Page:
Last year, Rhodes’ Mike Curb Institute for Music partnered with the Levitt Shell in Overton Park to present a concert for the community. The event, also sponsored by the Rhodes Memphis Alumni Association, was a huge success and proved to be a great way for the Memphis community to converge with the Rhodes student community through music.
This year, Dr. John Bass, director of the Curb Institute, is excited about planning another Rhodes Night at the Levitt Shell to be held Sept. 14, and this time with a unique twist. Last year’s show featured Rhodes graduate and New York-based trumpet player Bill Mobley playing with an all-star band made of Memphis musicians. But this year’s guest artist Earlice Taylor will share the stage with various Rhodes musicians, creating an “amalgamation of professional musicians, students, alumni, and faculty.” Taylor is a jazz vocalist and alumna of Memphis’ Manassas High School.
The show also will feature performances by the Rhodes Faculty Jazz Players, including Bass on guitar, and the Rhodes Jazz Band, with Dr. Troutt joining them onstage for one number.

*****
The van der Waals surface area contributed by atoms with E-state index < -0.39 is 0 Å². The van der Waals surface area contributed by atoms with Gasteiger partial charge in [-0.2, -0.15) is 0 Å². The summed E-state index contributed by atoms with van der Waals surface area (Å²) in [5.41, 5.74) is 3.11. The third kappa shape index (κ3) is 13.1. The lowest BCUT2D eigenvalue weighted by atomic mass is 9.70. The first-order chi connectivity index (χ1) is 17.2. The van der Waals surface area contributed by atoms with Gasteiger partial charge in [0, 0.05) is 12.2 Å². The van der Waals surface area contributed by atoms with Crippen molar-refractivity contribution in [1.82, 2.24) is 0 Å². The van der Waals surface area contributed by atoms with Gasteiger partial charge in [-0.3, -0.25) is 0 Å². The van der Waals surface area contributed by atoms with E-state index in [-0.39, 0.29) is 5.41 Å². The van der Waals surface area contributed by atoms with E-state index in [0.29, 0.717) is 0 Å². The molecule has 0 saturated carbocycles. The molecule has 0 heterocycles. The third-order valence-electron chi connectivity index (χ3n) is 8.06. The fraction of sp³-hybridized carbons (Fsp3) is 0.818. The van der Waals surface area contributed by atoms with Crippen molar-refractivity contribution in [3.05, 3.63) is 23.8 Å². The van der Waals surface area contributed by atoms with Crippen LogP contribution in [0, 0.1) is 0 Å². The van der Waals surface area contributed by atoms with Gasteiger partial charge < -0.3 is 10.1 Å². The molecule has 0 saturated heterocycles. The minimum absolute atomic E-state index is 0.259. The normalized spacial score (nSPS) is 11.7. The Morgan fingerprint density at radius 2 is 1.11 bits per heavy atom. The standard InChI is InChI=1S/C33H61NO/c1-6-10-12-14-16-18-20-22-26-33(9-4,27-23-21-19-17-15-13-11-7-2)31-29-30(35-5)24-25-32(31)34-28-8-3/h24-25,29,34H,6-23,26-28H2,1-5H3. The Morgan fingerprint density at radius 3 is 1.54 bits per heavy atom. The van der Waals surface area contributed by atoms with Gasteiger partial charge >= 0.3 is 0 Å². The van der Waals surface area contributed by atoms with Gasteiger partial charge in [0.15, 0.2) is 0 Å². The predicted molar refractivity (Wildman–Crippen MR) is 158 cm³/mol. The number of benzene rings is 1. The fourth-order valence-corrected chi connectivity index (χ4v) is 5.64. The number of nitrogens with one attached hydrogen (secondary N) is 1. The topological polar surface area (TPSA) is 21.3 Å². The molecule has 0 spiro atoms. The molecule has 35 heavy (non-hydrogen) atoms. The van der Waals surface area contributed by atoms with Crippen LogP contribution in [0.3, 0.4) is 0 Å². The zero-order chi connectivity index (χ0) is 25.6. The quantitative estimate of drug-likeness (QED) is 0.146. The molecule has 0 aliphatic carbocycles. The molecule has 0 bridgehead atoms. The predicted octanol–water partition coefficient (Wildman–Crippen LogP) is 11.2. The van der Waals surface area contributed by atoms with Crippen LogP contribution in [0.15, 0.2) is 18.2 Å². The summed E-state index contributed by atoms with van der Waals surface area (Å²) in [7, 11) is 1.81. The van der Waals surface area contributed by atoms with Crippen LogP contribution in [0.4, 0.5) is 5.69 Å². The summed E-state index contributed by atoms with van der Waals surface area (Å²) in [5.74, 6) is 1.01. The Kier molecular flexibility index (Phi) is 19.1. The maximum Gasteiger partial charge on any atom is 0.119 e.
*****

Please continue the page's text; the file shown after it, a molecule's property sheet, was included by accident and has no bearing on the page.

What excites Bass the most about this concert is that it will demonstrate that the Curb Institute is “looking at new kinds of projects.” Rather than being known as an organization that presents only big concerts and community events, this event will show that the Curb Institute is “involving students and creating something new.”
One of the initiatives of the Curb Institute, after all, is “to create partnerships in Memphis in order to create unique student experiences,” and giving students a chance to perform at the Levitt Shell allows for that and displays the talents of Rhodes students to a larger audience. At last year’s concert, there were an estimated 3,000 people in attendance.
Constructed as a Works Progress Administration project during the Great Depression, the Levitt Shell has encouraged a community built around music which is exactly what the Curb Institute hopes to achieve through this concert. Bass also notes that the Levitt Shell “offered opera nights to the community during the Great Depression” and is “the first place that Elvis Presley was paid to perform in Memphis.”
Rhodes Night at the Levitt Shell begins at 7 p.m. and is free and open to the public, but the college will have a VIP tent where appetizers and beverages will be served. Admission is $20 per person and $15 for alumni graduating 2004-2013.Register online here.
(Information compiled by Rhodes Student Associate Sophie Anderson ’15)